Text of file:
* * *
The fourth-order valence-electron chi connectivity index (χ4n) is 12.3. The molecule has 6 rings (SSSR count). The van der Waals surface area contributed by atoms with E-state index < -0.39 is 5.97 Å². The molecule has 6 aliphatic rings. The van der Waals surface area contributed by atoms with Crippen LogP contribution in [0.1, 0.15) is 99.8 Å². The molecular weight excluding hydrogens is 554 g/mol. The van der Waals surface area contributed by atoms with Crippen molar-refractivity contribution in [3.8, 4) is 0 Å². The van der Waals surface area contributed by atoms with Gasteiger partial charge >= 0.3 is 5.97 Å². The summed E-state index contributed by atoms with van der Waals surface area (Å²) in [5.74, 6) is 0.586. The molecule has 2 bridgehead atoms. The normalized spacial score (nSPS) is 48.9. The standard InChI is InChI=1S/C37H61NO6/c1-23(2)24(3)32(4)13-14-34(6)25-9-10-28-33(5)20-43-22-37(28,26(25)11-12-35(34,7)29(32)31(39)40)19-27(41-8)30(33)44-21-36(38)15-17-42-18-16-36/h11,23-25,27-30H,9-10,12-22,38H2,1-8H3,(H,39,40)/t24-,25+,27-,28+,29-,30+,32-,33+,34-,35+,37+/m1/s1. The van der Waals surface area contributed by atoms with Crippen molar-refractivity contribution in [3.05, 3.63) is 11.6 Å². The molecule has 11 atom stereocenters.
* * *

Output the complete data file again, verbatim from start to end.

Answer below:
The fourth-order valence-electron chi connectivity index (χ4n) is 12.3. The molecule has 6 rings (SSSR count). The van der Waals surface area contributed by atoms with E-state index < -0.39 is 5.97 Å². The molecule has 6 aliphatic rings. The van der Waals surface area contributed by atoms with Crippen LogP contribution in [0.1, 0.15) is 99.8 Å². The molecular weight excluding hydrogens is 554 g/mol. The van der Waals surface area contributed by atoms with Crippen molar-refractivity contribution in [3.8, 4) is 0 Å². The van der Waals surface area contributed by atoms with Gasteiger partial charge >= 0.3 is 5.97 Å². The summed E-state index contributed by atoms with van der Waals surface area (Å²) in [5.74, 6) is 0.586. The molecule has 2 bridgehead atoms. The normalized spacial score (nSPS) is 48.9. The standard InChI is InChI=1S/C37H61NO6/c1-23(2)24(3)32(4)13-14-34(6)25-9-10-28-33(5)20-43-22-37(28,26(25)11-12-35(34,7)29(32)31(39)40)19-27(41-8)30(33)44-21-36(38)15-17-42-18-16-36/h11,23-25,27-30H,9-10,12-22,38H2,1-8H3,(H,39,40)/t24-,25+,27-,28+,29-,30+,32-,33+,34-,35+,37+/m1/s1. The van der Waals surface area contributed by atoms with Crippen molar-refractivity contribution in [3.05, 3.63) is 11.6 Å². The molecule has 11 atom stereocenters.